During the Vuelta a España's second rest day Carlos Sastre is showing the scars of competing in three grand tours in 2010 and has taken aim at the decisions made by the Cervélo TestTeam in choosing its Vuelta squad.
The 2008 Tour de France champion says he is feeling increasingly fatigued as a result of his grand tour triple play this season and the particularly hectic nature of this year's Vuelta isn't helping matters.
"The start of this year's Vuelta a España was not at all easy, and in fact for all the members of this team it hasn't changed as the race progresses. On top of that, a cold I caught when I was travelling from Alicante to Tarragona complicated things for me even more during this past week, while my strength is also waning after three big tours. That is why I said that my enthusiasm is outweighing my strength now," said Sastre.
The 35-year-old has signed for Team Geox for the next two seasons and didn't hesitate in taking the opportunity to remind readers of the poor decision made by his current team, Cervélo TestTeam, in selecting a Vuelta squad that in his opinion has failed to adequately support him during the race.
"As I said at the beginning of this Vuelta and throughout all the month of August, this was not the team that I would have liked and it isn't a balanced team in any sense. In fact, to date, three riders have already gone home and as the days goes by my opinion is simply reaffirmed," said Sastre.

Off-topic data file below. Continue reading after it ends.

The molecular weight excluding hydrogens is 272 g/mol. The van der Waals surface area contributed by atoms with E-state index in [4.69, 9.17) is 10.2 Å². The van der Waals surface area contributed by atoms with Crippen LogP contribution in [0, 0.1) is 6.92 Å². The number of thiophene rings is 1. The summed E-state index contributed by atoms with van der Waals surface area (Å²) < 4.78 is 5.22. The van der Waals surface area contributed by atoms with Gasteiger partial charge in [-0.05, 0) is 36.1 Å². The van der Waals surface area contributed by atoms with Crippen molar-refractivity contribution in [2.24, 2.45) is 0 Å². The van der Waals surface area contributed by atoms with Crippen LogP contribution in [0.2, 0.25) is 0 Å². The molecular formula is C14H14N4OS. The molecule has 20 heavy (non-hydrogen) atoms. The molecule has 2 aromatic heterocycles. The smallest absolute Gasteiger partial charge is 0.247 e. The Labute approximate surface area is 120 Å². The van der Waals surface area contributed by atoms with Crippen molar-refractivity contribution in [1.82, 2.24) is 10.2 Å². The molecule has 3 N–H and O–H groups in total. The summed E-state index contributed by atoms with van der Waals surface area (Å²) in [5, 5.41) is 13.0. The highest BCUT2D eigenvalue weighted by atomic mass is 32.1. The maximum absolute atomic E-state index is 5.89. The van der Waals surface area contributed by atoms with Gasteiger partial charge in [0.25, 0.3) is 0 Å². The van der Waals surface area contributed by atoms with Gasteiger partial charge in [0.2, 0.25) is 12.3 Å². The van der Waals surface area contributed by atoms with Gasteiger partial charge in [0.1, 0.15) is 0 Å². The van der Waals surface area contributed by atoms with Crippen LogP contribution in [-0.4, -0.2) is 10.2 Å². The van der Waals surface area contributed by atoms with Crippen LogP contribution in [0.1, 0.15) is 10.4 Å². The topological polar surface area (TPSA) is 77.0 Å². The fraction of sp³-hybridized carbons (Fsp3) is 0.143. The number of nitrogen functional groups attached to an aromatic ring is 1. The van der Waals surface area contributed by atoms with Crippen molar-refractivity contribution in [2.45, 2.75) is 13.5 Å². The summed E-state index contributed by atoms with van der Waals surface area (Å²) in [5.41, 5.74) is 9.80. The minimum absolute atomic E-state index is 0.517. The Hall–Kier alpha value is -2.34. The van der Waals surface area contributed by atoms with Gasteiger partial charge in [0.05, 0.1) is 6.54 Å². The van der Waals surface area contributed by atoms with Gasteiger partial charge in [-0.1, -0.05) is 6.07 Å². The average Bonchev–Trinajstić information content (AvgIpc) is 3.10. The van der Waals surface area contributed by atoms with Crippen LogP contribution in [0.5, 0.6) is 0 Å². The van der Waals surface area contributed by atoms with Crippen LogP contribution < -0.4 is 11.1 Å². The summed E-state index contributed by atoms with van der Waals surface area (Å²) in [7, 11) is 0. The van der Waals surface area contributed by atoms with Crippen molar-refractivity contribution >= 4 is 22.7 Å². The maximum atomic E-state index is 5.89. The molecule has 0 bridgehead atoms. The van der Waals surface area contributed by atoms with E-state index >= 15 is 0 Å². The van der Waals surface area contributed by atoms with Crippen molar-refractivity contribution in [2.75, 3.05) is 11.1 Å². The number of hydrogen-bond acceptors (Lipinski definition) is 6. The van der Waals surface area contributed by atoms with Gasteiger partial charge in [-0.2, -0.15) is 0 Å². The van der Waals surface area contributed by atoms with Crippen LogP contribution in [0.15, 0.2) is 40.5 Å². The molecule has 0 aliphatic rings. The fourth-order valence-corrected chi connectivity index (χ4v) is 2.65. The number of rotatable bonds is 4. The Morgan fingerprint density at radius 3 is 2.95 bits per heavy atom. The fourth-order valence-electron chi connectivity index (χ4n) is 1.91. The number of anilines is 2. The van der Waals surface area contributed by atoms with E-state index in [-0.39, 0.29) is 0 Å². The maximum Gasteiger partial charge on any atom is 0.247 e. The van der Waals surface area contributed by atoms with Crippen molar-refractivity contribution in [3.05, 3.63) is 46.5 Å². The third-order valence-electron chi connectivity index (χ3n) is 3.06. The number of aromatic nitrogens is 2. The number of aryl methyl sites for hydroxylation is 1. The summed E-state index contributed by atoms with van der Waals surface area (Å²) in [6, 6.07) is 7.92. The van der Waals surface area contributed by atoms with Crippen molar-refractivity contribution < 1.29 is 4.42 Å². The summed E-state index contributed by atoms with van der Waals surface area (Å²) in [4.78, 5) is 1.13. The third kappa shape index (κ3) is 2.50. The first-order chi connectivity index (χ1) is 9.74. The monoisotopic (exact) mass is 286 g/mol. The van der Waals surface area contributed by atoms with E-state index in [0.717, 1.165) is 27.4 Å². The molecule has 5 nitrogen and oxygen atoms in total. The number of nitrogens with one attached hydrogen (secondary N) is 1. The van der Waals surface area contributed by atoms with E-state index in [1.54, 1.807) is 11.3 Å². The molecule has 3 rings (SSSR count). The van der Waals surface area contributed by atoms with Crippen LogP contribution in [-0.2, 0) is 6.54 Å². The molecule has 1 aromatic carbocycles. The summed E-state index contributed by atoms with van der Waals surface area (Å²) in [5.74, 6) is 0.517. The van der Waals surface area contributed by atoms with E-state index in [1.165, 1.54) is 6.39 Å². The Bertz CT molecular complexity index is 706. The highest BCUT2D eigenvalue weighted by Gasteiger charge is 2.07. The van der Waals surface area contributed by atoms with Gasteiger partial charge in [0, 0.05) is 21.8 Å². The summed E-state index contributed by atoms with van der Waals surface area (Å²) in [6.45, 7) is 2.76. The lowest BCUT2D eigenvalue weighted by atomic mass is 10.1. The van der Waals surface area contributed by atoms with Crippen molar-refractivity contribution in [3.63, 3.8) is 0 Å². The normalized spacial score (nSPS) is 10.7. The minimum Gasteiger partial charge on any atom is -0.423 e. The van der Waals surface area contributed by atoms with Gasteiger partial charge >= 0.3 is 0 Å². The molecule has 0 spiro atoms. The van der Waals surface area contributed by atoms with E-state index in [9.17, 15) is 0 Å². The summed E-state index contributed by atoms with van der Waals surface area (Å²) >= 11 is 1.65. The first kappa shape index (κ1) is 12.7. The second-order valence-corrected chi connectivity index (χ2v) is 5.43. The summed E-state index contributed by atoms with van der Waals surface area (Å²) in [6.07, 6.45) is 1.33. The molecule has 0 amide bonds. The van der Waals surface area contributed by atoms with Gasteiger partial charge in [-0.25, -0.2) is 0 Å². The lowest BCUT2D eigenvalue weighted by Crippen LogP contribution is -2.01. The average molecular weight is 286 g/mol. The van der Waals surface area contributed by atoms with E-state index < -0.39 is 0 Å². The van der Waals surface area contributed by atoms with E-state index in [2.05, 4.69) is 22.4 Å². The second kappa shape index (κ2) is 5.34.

"I asked for riders who knew that they would be in the Vuelta a España until the end, not just for a part of it. Without being backed by the team that I really wanted, playing a tactical battle is really complicated for a number of reasons."
Sastre currently lies in ninth overall, just 10 seconds behind teammate Xavier Tondo in eighth and 4:53 in arrears of overall leader Joaquin Rodriguez. The Spanish veteran is trying to maintain motivation for the coming stages, which may prove vital in determining the final outcome of what's been an intriguing Vuelta.
"I still feel positively about this race, because when you fight it out and give everything you have to the race, you're not left with a feeling of 'I'm not sure if I could have done better'. I think I'm where I'm able to be and after all the setbacks that I have been through over recent days, I'm really just feeling satisfied and happy," he explained.
"From now on, there are five hard and very important days, with the time trial here in Peñafiel, with 46 hard kilometres and not one kilometre of rest. When you have to really push on continuously without being able to rest at all and when you're not a specialist, this can all mount up.
"To top all this off, the climb up the Bola del Mundo next Saturday could also be a day with time differences if the weather is bad, as predicted. I think that I would find winning this Vuelta a España truly difficult, but I also think that the classification is more open now than ever."